But one of the most interesting reasons it offers is its unique team of creative people. When you click on “Meet the team,” the career page takes you to a sea of faces and names – a list of the company’s 125 employees, sortable by interests. Job seekers can click on Foodies, for example, to see all the team members that like to eat out, or D&D players to find those would be interested in a game (there’s currently 17 employees that would, by the way).

It’s a relatively simple feature, but it shows them that each employee is appreciated, and that outside interests are encouraged. Most importantly, it creates an emotional connection between seekers and your company, and help them see how they would fit in before they even start to apply.

Baublebar’s infographic

Who doesn’t love infographics? They’re fun to read, and easy to share – and yet they rarely make it onto career pages.

For accessory and jewellery retailer Baublebar, however, an infographic makes up pretty much the entirety of its bare-bones career page. Rather than list benefits, a company mandate, or pretty much anything about the company, the infographic offers a look at the team itself, with statistics on the sports employees watch, the restaurants they get lunch at, the social media platforms they use, and more. There are also tallies indicating the amount of candy eaten every week (1,722 pieces), the number of headphones in the office (134), and the percentage of employees that prefer iPhone to Android (83 per cent).

Like Kickstarter’s employee feature mentioned above, this infographic engages job seekers in the company before they even see the job listings (which, by the way, are listed underneath and offer much more information about the company, its mission, and more).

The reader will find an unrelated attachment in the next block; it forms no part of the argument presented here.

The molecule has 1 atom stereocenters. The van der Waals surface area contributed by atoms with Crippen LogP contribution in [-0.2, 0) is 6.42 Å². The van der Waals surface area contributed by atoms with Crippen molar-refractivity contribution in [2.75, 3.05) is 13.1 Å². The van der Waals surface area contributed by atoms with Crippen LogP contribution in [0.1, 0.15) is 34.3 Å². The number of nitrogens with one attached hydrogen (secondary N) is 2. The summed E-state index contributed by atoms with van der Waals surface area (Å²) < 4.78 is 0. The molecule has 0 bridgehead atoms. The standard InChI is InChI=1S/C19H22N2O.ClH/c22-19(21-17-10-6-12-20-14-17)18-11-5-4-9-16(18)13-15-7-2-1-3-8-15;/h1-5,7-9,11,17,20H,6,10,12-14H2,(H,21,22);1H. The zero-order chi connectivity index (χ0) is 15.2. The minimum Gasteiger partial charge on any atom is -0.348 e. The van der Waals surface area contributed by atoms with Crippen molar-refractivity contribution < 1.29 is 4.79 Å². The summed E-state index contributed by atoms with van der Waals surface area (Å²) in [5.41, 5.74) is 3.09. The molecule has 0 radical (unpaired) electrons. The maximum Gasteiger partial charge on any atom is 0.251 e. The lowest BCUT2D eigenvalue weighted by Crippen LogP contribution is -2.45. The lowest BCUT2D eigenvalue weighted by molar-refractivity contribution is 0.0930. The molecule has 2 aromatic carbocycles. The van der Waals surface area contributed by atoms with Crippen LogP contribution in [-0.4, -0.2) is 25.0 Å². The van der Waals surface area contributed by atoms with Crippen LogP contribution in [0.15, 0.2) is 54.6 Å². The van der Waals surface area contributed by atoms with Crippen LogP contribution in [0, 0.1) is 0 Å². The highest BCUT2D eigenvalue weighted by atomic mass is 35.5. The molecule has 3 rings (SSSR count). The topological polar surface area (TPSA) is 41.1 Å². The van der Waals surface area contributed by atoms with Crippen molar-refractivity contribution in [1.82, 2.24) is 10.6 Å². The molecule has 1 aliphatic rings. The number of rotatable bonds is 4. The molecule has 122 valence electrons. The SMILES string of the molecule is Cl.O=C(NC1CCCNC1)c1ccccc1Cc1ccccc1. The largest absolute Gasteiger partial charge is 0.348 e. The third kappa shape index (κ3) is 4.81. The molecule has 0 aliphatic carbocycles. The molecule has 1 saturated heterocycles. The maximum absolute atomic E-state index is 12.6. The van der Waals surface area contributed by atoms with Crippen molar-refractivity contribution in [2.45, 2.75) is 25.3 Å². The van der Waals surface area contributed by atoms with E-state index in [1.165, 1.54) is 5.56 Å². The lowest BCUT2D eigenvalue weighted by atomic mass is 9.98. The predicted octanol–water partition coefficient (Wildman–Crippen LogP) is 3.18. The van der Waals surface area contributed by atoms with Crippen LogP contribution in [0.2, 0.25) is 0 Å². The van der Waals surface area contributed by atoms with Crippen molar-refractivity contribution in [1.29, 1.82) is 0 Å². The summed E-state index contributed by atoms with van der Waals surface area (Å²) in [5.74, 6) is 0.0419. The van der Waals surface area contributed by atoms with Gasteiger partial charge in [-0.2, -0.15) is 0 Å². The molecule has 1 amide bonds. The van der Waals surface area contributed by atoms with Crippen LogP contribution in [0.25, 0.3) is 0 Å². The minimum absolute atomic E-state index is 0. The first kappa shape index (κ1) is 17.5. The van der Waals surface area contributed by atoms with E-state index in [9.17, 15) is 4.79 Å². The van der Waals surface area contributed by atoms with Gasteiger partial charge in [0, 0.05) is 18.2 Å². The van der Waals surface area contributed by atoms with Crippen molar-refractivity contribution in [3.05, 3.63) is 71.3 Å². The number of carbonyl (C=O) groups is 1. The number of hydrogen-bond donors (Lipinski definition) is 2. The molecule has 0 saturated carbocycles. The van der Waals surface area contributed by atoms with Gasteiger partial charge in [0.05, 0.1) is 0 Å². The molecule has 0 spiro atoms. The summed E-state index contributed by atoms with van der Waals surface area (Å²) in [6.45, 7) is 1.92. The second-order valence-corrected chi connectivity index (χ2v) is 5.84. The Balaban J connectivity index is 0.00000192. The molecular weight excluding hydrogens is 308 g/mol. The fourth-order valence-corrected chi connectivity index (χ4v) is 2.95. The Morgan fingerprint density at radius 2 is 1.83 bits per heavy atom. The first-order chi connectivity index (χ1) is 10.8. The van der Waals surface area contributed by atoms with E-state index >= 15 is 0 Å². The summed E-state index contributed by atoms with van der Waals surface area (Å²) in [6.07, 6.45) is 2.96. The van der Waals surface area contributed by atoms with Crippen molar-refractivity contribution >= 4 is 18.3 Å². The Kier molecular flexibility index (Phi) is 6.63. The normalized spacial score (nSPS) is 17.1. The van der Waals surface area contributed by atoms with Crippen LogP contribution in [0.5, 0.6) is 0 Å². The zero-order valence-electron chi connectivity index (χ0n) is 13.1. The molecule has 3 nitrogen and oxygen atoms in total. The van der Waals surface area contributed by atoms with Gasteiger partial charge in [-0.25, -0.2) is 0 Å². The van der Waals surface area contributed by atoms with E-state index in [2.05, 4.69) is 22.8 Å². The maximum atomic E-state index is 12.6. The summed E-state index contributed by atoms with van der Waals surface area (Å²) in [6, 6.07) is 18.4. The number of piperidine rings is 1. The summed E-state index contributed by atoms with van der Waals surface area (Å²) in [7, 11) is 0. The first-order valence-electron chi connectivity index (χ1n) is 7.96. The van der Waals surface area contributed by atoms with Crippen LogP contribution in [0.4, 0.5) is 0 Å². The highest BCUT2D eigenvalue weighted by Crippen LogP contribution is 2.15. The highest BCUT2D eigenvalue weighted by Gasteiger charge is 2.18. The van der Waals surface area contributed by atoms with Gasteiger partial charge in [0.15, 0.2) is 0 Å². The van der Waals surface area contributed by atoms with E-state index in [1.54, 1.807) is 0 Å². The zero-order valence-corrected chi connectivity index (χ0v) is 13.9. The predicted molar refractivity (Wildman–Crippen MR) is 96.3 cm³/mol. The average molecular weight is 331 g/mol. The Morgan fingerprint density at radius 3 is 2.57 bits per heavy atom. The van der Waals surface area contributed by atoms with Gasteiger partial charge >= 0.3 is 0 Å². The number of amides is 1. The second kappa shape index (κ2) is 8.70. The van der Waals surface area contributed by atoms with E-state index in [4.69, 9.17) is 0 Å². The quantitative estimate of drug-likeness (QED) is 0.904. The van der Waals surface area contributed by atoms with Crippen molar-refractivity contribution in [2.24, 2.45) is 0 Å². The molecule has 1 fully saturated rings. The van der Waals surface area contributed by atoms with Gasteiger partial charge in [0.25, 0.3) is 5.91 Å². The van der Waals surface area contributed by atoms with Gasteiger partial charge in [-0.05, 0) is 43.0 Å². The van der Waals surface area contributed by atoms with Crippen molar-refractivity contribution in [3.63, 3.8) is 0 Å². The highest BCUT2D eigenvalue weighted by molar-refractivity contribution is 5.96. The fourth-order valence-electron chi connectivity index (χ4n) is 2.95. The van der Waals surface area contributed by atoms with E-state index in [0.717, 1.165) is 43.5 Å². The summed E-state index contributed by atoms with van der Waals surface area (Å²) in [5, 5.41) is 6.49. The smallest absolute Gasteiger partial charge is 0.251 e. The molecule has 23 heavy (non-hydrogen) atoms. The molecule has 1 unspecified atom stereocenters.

Metaswitch’s brain teasers

The telecommunication software company’s career page isn’t just enticing job seekers to apply to their company – they’re encouraging visitors to consider a career in software engineering in general. And as part of that, their career page includes a puzzles section with this explanation: “Not sure if software engineering is for you? If you enjoy solving complex problems then it just might be. Have a go at these brain teasers. Right or wrong, the important thing is that you relish having a go!”

What follows is a series of brain teasers, complete with hints and solutions. It keeps seekers on the career page longer, and like the infographic, it’s a highly sharable feature that will expose more top talent to the company (and their open positions).

Ready to get your own career page going? Check out this episode of Safe for Work, the Workopolis podcast:

Remember: download our free eGuide, How to attract qualified candidates with an engaging career page, today.

See also:
How to build a killer website for your small business
How to choose social media platforms for recruiting